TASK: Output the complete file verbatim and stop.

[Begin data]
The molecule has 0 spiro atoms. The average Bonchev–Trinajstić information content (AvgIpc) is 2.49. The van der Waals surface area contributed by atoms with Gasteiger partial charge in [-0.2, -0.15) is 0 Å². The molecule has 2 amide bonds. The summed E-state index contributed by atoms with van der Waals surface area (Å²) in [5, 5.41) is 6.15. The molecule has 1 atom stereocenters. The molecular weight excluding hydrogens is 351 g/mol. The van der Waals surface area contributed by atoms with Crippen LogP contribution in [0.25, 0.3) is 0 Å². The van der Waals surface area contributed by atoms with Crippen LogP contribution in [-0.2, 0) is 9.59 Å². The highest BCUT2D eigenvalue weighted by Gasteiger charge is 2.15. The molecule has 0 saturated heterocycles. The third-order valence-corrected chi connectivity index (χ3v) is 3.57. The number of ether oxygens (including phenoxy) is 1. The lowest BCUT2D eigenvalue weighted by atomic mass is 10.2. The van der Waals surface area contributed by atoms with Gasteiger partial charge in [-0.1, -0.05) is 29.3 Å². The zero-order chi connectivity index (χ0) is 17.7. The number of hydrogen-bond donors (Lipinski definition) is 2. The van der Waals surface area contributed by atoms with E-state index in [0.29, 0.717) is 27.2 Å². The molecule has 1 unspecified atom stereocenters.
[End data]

The molecule has 0 spiro atoms. The average Bonchev–Trinajstić information content (AvgIpc) is 2.49. The van der Waals surface area contributed by atoms with Gasteiger partial charge in [-0.2, -0.15) is 0 Å². The molecule has 2 amide bonds. The summed E-state index contributed by atoms with van der Waals surface area (Å²) in [5, 5.41) is 6.15. The molecule has 1 atom stereocenters. The molecular weight excluding hydrogens is 351 g/mol. The van der Waals surface area contributed by atoms with Crippen LogP contribution in [0.25, 0.3) is 0 Å². The van der Waals surface area contributed by atoms with Crippen LogP contribution in [-0.2, 0) is 9.59 Å². The highest BCUT2D eigenvalue weighted by Gasteiger charge is 2.15. The molecule has 0 saturated heterocycles. The third-order valence-corrected chi connectivity index (χ3v) is 3.57. The number of ether oxygens (including phenoxy) is 1. The lowest BCUT2D eigenvalue weighted by atomic mass is 10.2. The van der Waals surface area contributed by atoms with Gasteiger partial charge in [-0.1, -0.05) is 29.3 Å². The zero-order chi connectivity index (χ0) is 17.7. The number of hydrogen-bond donors (Lipinski definition) is 2. The van der Waals surface area contributed by atoms with E-state index in [0.29, 0.717) is 27.2 Å². The molecule has 1 unspecified atom stereocenters.